The lack of a Toronto Maple Leaf hockey game last night worked to my benefit. We planned a road trip.
After fortifying ourselves with a hearty breakfast [me: scrambled eggs, bacon, home fries and a yogurt parfait topped with honey & granola; he: three eggs done his way, back bacon, sausage, home fries and fruit] we hit the road this morning.
It was a sunny -10C (-17C with wind chill) when we entered Fifty Point Conservation Area in Hamilton, Ontario. We encountered two birders on the hunt for owls known to reside in the park. Lake Ontario was rather rough today. We were directed to the marina where a variety of ducks were sheltering in the calm water. It was here that we located our bird of the day, a male Northern Pintail.
The Northern Pintail was skittish but definitely the most elegant bird I have chanced upon. This was my first sighting of this stunning bird.
The male common goldeneye and mallards were more approachable.
The drive to the Beamer Memorial Conservation Area wound through a portion of the Niagara Escarpment. We headed to the observation deck where we met two experienced, warm and enthusiastic birders. We learned much from these delightful gentlemen.
Beamer is THE SPOT to capture the sight of migrating hawks, falcons, eagles, vultures and other birds. “In spring the cold waters of Lake Ontario and Erie will not produce the thermals and the birds of prey migrating north into Ontario must go around these two bodies of water. The configuration of these two lakes creates a funneling effect, and the result is that large numbers of birds of prey fly directly over the Niagara Peninsula…Starting March 1st and continuing every day until the middle of May, the Niagara Peninsula Hawkwatch has people stationed at Beamer to identify and record every bird of prey that passes overhead.” Admission to the park is free and the best viewing hours are between 10:00 a.m. and 3:00 p.m. Please see the Hawkwatch for more information.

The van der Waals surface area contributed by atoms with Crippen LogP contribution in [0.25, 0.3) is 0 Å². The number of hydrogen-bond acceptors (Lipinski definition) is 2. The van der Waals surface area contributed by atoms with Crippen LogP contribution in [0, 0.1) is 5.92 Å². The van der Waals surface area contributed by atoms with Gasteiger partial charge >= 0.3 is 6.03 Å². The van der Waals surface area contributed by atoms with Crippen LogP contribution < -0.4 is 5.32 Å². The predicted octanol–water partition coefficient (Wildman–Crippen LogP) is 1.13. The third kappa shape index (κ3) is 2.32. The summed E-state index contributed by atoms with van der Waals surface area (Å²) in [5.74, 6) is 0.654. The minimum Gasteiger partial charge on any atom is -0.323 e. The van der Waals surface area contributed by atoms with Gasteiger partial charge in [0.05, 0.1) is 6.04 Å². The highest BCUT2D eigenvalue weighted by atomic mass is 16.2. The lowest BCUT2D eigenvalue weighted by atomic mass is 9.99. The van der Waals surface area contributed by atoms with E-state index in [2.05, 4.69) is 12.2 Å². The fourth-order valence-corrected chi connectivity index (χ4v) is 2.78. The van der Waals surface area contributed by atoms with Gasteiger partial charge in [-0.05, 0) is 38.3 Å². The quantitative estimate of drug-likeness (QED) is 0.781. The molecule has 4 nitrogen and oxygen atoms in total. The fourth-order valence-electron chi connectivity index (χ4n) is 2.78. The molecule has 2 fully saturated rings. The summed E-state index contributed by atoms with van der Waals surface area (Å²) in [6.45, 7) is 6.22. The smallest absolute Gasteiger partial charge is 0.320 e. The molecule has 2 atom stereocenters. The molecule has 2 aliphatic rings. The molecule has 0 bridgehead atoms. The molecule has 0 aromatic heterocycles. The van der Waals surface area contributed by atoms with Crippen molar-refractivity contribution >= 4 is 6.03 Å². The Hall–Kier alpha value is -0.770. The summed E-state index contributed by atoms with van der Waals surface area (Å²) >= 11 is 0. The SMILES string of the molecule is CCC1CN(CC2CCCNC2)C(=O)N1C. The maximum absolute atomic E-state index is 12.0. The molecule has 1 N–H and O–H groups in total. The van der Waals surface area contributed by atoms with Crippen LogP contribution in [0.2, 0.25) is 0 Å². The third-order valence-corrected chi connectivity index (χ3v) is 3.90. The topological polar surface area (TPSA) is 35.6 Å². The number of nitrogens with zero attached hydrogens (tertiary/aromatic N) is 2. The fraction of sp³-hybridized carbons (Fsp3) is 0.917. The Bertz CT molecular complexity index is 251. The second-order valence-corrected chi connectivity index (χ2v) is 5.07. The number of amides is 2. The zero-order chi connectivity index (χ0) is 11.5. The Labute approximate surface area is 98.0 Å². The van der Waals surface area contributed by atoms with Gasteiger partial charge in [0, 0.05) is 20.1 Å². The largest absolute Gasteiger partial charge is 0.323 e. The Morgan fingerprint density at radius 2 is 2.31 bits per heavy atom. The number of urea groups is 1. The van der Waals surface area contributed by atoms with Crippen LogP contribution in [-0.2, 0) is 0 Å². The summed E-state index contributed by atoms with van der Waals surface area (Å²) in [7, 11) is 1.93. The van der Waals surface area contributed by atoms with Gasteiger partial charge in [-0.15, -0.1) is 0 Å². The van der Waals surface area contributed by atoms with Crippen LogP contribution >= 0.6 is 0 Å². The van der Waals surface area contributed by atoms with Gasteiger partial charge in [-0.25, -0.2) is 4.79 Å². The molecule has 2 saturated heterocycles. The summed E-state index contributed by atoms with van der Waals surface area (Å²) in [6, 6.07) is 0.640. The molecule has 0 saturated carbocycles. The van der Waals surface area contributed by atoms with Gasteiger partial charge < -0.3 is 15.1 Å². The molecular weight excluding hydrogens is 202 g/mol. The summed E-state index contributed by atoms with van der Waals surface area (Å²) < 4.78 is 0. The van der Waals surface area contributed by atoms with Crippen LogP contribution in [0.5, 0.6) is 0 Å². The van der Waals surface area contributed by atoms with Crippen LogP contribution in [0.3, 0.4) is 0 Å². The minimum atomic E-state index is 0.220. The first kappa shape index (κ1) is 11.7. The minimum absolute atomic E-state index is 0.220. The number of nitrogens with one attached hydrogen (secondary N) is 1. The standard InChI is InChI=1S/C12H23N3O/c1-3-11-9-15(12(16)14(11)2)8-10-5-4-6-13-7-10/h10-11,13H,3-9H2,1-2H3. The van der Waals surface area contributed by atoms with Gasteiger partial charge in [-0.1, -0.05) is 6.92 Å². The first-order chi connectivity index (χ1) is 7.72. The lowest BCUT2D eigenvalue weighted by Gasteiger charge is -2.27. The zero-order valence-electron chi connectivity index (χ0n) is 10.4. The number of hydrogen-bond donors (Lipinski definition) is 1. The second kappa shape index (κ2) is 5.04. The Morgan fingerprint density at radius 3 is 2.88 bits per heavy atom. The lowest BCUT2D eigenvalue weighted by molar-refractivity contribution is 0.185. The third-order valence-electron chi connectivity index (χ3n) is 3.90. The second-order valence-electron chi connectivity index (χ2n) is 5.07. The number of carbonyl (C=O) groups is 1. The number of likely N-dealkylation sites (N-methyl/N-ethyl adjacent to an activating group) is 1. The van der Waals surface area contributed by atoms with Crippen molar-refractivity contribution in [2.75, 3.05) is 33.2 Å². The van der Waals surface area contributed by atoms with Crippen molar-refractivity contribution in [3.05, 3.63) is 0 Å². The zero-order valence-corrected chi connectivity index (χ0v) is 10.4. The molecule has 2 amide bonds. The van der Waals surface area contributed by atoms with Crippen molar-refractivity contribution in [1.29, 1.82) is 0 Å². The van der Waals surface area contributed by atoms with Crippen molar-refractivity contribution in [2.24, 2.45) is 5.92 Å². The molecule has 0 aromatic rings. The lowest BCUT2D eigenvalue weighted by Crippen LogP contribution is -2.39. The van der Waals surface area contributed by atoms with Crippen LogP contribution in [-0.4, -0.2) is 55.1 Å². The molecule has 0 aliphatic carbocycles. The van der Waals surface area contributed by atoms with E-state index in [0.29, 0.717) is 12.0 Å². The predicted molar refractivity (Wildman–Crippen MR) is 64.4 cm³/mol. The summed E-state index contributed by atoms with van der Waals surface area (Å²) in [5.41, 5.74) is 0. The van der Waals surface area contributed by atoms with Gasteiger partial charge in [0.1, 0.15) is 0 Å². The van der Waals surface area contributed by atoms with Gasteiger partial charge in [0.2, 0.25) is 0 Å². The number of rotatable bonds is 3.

As we chatted a red-tailed hawk flew over. The gentlemen determined, based on its flight pattern, that it was a migrant hawk. Mere moments later a flock of migrating tundra swans flew by. What a sight to behold!
Every time we venture out we discover a new need. We need a scope or binoculars. If you are in the market, Pelee Wings store is highly recommended.
We had a fabulous day trudging on the snow and ice. My top three moments: (1) photographing the northern pintail – I understand its numbers are declining; (2) encountering and learning from the two gentlemen of the Peninsula Hawkwatch – their enthusiasm is undimmed; (3) the view Beamer afforded.